English Period 3
March 3, 2011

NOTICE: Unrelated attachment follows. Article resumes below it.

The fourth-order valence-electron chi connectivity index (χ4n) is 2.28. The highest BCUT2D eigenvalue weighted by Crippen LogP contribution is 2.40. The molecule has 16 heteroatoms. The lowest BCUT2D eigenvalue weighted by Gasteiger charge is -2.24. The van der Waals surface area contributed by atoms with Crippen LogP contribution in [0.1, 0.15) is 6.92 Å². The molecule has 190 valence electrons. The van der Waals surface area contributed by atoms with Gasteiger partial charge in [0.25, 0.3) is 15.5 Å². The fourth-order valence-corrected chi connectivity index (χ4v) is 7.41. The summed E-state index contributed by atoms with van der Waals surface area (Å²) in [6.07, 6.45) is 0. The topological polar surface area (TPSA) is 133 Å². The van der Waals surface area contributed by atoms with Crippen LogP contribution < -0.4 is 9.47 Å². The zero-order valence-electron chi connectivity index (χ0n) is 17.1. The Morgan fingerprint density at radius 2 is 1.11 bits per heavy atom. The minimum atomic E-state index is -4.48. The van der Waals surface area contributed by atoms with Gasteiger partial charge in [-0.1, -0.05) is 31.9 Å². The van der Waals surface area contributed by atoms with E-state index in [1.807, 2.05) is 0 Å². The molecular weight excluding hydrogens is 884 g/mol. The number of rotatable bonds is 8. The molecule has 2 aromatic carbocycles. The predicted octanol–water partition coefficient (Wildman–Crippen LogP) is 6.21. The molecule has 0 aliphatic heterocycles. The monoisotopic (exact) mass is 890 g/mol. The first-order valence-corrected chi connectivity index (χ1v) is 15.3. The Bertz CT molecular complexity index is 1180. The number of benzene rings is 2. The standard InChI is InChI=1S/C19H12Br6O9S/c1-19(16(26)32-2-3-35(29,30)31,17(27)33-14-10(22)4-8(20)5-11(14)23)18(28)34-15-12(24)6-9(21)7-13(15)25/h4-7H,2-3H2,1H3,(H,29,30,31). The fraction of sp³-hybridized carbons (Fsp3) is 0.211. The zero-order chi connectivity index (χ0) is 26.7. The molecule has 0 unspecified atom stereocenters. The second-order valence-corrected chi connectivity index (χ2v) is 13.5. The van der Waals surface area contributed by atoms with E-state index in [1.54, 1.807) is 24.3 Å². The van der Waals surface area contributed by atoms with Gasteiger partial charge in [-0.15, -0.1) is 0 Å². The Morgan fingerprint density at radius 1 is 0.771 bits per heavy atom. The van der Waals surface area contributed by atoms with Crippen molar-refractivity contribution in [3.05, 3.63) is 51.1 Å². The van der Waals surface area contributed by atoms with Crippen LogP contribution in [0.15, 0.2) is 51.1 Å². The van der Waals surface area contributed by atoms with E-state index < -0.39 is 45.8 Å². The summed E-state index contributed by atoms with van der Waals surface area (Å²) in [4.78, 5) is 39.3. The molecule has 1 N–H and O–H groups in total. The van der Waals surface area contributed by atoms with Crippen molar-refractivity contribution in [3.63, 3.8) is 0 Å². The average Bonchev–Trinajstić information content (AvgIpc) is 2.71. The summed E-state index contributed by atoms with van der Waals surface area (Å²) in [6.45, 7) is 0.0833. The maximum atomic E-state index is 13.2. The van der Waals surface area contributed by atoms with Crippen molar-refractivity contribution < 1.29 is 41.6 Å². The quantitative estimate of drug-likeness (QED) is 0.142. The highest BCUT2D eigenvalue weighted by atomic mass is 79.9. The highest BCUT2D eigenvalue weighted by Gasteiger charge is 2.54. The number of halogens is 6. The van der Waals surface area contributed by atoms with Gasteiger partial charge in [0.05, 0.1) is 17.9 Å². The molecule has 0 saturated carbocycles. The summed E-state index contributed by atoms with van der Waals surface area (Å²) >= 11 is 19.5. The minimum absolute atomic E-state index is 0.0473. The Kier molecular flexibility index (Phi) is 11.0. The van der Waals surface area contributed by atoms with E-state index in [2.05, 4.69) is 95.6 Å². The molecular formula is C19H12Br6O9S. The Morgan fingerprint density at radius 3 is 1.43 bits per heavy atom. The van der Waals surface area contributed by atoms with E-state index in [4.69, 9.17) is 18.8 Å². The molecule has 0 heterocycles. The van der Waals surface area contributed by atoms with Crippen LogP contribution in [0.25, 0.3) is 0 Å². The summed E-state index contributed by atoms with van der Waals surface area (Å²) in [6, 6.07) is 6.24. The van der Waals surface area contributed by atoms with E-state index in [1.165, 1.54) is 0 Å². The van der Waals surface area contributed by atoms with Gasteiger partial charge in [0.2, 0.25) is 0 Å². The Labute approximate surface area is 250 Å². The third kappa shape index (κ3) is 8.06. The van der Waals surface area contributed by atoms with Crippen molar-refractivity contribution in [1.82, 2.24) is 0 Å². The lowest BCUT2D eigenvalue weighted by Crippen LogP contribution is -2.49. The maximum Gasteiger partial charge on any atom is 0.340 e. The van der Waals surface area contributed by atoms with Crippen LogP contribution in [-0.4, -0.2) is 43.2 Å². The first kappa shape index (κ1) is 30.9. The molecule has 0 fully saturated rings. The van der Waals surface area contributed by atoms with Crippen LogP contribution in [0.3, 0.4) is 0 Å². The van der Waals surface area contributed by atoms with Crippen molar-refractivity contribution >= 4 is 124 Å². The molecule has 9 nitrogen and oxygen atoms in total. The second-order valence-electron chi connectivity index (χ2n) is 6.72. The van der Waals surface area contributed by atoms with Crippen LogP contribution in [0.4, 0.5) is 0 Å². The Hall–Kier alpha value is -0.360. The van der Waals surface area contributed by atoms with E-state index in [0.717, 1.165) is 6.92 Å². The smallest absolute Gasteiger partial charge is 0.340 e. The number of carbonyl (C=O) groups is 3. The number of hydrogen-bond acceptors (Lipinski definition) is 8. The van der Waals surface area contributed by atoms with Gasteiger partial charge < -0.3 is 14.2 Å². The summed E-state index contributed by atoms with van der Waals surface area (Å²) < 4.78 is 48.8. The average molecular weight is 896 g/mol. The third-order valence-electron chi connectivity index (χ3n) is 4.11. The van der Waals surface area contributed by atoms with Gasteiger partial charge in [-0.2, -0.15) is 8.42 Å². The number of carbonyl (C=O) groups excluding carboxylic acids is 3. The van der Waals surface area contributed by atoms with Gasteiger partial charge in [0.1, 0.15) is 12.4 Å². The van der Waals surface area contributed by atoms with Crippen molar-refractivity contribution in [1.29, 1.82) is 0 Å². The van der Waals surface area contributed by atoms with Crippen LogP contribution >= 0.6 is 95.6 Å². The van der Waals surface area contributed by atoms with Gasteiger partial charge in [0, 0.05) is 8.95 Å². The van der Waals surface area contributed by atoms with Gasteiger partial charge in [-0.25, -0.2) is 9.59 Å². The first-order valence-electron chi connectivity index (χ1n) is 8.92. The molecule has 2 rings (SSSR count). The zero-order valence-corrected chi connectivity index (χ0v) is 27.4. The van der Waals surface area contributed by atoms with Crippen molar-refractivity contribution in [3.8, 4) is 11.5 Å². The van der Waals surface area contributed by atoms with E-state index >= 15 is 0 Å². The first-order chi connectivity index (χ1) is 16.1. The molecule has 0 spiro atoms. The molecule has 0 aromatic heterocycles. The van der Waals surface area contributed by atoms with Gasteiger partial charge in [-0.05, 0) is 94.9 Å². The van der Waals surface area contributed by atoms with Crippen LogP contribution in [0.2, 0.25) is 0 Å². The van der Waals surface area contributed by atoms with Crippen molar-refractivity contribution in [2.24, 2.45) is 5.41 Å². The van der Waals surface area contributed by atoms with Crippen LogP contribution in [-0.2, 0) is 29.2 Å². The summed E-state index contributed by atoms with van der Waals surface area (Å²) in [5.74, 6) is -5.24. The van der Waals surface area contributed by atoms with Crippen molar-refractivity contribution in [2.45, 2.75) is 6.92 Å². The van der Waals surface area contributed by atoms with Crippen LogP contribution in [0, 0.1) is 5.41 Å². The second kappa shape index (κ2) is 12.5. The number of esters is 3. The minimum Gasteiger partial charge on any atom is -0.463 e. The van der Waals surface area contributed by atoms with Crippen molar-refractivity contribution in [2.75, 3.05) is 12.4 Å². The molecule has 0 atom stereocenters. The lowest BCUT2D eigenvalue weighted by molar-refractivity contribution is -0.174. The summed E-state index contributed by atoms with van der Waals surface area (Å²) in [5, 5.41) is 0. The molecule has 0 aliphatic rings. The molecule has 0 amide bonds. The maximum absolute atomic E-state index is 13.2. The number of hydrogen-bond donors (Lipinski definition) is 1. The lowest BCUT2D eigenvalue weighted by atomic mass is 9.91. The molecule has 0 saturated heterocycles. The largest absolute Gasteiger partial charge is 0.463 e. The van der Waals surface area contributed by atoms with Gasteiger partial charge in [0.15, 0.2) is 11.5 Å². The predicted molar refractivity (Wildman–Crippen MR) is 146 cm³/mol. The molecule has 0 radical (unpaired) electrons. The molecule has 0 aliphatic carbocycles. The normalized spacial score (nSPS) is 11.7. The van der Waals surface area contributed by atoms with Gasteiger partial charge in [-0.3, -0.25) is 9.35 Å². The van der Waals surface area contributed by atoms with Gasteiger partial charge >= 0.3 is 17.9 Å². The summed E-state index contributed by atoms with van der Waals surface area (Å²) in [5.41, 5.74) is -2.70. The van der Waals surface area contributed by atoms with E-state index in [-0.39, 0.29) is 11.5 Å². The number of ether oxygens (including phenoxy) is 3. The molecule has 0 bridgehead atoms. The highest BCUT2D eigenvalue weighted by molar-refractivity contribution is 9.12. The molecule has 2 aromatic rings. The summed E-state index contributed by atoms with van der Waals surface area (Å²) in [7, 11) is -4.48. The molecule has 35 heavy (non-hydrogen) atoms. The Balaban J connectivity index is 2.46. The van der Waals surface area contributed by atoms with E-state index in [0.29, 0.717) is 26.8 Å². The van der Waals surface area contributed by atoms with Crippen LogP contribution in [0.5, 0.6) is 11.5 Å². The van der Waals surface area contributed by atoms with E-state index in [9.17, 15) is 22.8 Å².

“A secret between two is God's secret, between three is all men’s.”-Spanish Proverb. Secrets are not meant for being told. Usually everyone is supposed to take secrets “to their grave.” In certain circumstances, they must be told. Even though you’re thwarting your own honor by telling a secret, sometimes it must be done. In most cases, secrets should be kept, but in The Scarlet Letter, there are some that need to be told. There's nothing more powerful than finding someone safe to tell "the secret" to. No one knows how hard it is, unless they've been there. Your heart pounds, your body is rock rigid, you grind your teeth, your mouth is dry. You think of all the excuses to keep your mouth shut. They'll get mad. They'll laugh. They'll reject you. They'll treat it like it was nothing and tell you to forget about it. Or worse: they'll be polite, nod their head like they understand, leave and not ever have anything to do with you again. Even then, the depth of doubt, self-hate, fear and insecurity is so strong, that even after you tell even to someone who's been through it too you leave and wonder, did I say too much? Did I do the right thing? Will they hate me? Only experience lets you know your trust wasn't for nothing. In the Scarlet Letter, Hester Prynne, Roger Chillingworth, and Arthur Dimmesdale all have secrets. They will do whatever they can to keep their secrets a secret. Except for Hester, whose secret has been made public by her wearing the scarlet letter A. Arthur Dimmesdale’s secret is the most lethal. He is keeping his secret to protect his reputation even though it’s eating away at him and keeping him from what he wants most; Hester. For example, in chapter 17 page 182, we are told that Dimmesdale’s secret has taken hold of his life and made him a miserable man. "There is no substance in it! It is cold and dead, and can do nothing for me! Of penance I have had enough! Of...